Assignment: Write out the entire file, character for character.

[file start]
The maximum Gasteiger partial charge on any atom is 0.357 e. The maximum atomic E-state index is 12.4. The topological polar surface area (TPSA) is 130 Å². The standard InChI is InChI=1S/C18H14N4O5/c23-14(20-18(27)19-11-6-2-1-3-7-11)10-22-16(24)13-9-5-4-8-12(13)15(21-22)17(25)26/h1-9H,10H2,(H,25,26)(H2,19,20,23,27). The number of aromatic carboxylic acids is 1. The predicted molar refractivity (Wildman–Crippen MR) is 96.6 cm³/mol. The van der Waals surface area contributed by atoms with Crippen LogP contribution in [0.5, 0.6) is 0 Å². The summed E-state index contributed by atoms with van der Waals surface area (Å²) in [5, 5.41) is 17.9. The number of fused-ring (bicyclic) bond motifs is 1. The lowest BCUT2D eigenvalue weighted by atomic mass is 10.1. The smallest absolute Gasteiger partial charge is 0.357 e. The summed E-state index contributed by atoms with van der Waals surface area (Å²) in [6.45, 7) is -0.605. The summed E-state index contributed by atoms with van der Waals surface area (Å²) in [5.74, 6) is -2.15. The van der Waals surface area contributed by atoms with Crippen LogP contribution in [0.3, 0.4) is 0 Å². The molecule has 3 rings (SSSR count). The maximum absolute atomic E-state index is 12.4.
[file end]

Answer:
The maximum Gasteiger partial charge on any atom is 0.357 e. The maximum atomic E-state index is 12.4. The topological polar surface area (TPSA) is 130 Å². The standard InChI is InChI=1S/C18H14N4O5/c23-14(20-18(27)19-11-6-2-1-3-7-11)10-22-16(24)13-9-5-4-8-12(13)15(21-22)17(25)26/h1-9H,10H2,(H,25,26)(H2,19,20,23,27). The number of aromatic carboxylic acids is 1. The predicted molar refractivity (Wildman–Crippen MR) is 96.6 cm³/mol. The van der Waals surface area contributed by atoms with Crippen LogP contribution in [0.5, 0.6) is 0 Å². The summed E-state index contributed by atoms with van der Waals surface area (Å²) in [5, 5.41) is 17.9. The number of fused-ring (bicyclic) bond motifs is 1. The lowest BCUT2D eigenvalue weighted by atomic mass is 10.1. The smallest absolute Gasteiger partial charge is 0.357 e. The summed E-state index contributed by atoms with van der Waals surface area (Å²) in [6.45, 7) is -0.605. The summed E-state index contributed by atoms with van der Waals surface area (Å²) in [5.74, 6) is -2.15. The van der Waals surface area contributed by atoms with Crippen LogP contribution in [0.3, 0.4) is 0 Å². The molecule has 3 rings (SSSR count). The maximum absolute atomic E-state index is 12.4.